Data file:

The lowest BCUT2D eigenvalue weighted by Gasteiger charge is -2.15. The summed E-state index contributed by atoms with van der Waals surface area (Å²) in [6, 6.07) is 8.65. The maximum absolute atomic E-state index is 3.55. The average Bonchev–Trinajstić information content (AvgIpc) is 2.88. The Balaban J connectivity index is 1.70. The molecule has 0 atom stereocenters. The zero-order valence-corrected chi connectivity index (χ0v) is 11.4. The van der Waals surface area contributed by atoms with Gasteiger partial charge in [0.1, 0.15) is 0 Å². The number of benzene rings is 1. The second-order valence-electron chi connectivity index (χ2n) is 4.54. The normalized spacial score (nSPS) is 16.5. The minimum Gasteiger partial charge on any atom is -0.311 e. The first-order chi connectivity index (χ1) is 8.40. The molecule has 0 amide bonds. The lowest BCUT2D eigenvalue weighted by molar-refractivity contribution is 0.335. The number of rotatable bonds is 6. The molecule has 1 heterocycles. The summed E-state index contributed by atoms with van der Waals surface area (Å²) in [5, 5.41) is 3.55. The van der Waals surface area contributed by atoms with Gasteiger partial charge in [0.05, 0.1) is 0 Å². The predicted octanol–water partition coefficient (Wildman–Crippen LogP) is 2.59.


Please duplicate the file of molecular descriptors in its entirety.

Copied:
The lowest BCUT2D eigenvalue weighted by Gasteiger charge is -2.15. The summed E-state index contributed by atoms with van der Waals surface area (Å²) in [6, 6.07) is 8.65. The maximum absolute atomic E-state index is 3.55. The average Bonchev–Trinajstić information content (AvgIpc) is 2.88. The Balaban J connectivity index is 1.70. The molecule has 0 atom stereocenters. The zero-order valence-corrected chi connectivity index (χ0v) is 11.4. The van der Waals surface area contributed by atoms with Gasteiger partial charge in [0.1, 0.15) is 0 Å². The number of benzene rings is 1. The second-order valence-electron chi connectivity index (χ2n) is 4.54. The normalized spacial score (nSPS) is 16.5. The minimum Gasteiger partial charge on any atom is -0.311 e. The first-order chi connectivity index (χ1) is 8.40. The molecule has 0 amide bonds. The lowest BCUT2D eigenvalue weighted by molar-refractivity contribution is 0.335. The number of rotatable bonds is 6. The molecule has 1 heterocycles. The summed E-state index contributed by atoms with van der Waals surface area (Å²) in [5, 5.41) is 3.55. The van der Waals surface area contributed by atoms with Gasteiger partial charge in [0.05, 0.1) is 0 Å². The predicted octanol–water partition coefficient (Wildman–Crippen LogP) is 2.59.